Dunno what chains/cassettes you were y=using in 8 speed but to get skipping in a 1000 miles is ridiculous and I don't think reflective of most people's usage. I can't even say how many miles I've done with a SRAM 1030 chain on the commuter/utility bike (tiagra cassette), but it's done me for at least 5, possibly 6 winters and the last 3 I've barely done anything to it apart from wipe and relube with fully synth motor oil.

Marcus Aurelius
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Re: Cassette question

Postby Marcus Aurelius » 12 Feb 2020, 7:22pm

The utility cyclist wrote:
Brucey wrote:
Marcus Aurelius wrote:
That’s manufacturer tolerances for you.


If it were just that then there would be many more instances of new parts that just don't work with one another. I rather think that there must be a slight mismatch for it to work reliably at all even when the parts are new. That being the case there is no real justification for being precious about thinking there is no place for combinations of parts that are in slightly different wear states; in the simplest terms it either works or it doesn't.

Were this not the case then the whole derailleur scheme would be nigh-on unworkable; the sprockets in a cassette never wear evenly ( with the bulk of the wear being on just e few sprockets), so at any point once the chain is even slightly worn, you are running a chain and sprocket that are imperfectly matched to one another when you are using most of the possible gears.

In a nutshell in a derailleur system, at the sprockets, you either have;

a) the chain pitch slightly shorter than the wear state of the sprockets is best suited to, in which case the chain may skip under load, or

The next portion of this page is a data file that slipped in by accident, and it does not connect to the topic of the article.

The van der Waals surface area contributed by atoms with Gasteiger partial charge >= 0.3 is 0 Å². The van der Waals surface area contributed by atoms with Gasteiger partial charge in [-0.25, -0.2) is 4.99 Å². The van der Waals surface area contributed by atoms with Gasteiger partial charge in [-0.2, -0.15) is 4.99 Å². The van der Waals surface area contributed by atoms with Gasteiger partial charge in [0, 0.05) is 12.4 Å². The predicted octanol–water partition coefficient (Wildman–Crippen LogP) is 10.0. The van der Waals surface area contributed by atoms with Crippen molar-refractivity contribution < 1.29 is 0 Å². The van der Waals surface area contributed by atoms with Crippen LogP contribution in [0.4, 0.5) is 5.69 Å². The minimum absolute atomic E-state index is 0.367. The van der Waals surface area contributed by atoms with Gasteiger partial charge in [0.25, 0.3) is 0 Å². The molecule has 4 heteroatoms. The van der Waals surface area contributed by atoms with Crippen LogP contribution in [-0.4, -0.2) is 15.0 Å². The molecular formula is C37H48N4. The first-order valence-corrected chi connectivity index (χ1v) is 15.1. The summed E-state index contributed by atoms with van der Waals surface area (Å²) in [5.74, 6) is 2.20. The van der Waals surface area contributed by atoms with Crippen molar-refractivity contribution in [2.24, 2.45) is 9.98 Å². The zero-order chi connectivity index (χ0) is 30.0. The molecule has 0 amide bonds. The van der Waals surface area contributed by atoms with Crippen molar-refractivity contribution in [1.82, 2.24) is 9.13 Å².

b) the chain pitch slightly longer than the sprockets could use.

In the latter case this arises either by design (e.g. when the parts are new) or through wear. If the mismatch becomes too large all that happens is that the 'bad' wear rate increases, presumably because the loads are more often on only one tooth at a time and there is more likely to be movement under load between the chain rollers and the sprocket teeth.

By contrast in the former case there is little reason to suppose that there is -in the absence of skipping under load- a much higher wear rate than normal, should you use a new chain on slightly worn sprockets.

Hence you should try and avoid using worn chains on good sprockets as a basic principle; it'll work, but it'll probably be wearing everything at an abnormally high rate. However (as many others can testify) if you run a new chain on slightly worn sprockets the worst that can usually happen is that the chain skips under load, which is a surefire sign that you left the chain too long before renewing it.

Slavishly destroying cassette after cassette (not to mention the chainrings) in the mistaken belief that 'they should be kept as a matched set' when in fact the chain is soon worn so that case b) applies is IMHO a flawed approach; they are never 'perfectly matched' in any event and once a chain is slightly worn you have more mismatch than is desirable, and this makes for an ever faster (and ever more harmful) wear rate.

cheers

On my commuter bike I deliberately run the inner 26 with the smaller sprockets to try to even the wear, I'm okay to 17mph with 26x12 but as the journey shifts from 8% up to 5% down with other smaller up/down variances in a fairly short space of time I have no choice but to shift to the bigger rings.
I've no idea how much effect it has on the chain/sprockets - obviously cross chaining has some affect, but I thought that trying to even the sprocket wear would be better overall.
I've been doing this now for quite a few years and decided to run the chain to its 'death', the cassette will go with it but the chain has lasted a significantly longer period than I would expect for 10 speed, more so since the bike gets used 4 seasons plus muddy conditions and cleaning regime has been shall we say negligible for 3 years.

A lot of electronic Groupsets auto shift on the chainrings, to maintain a straighter chain line.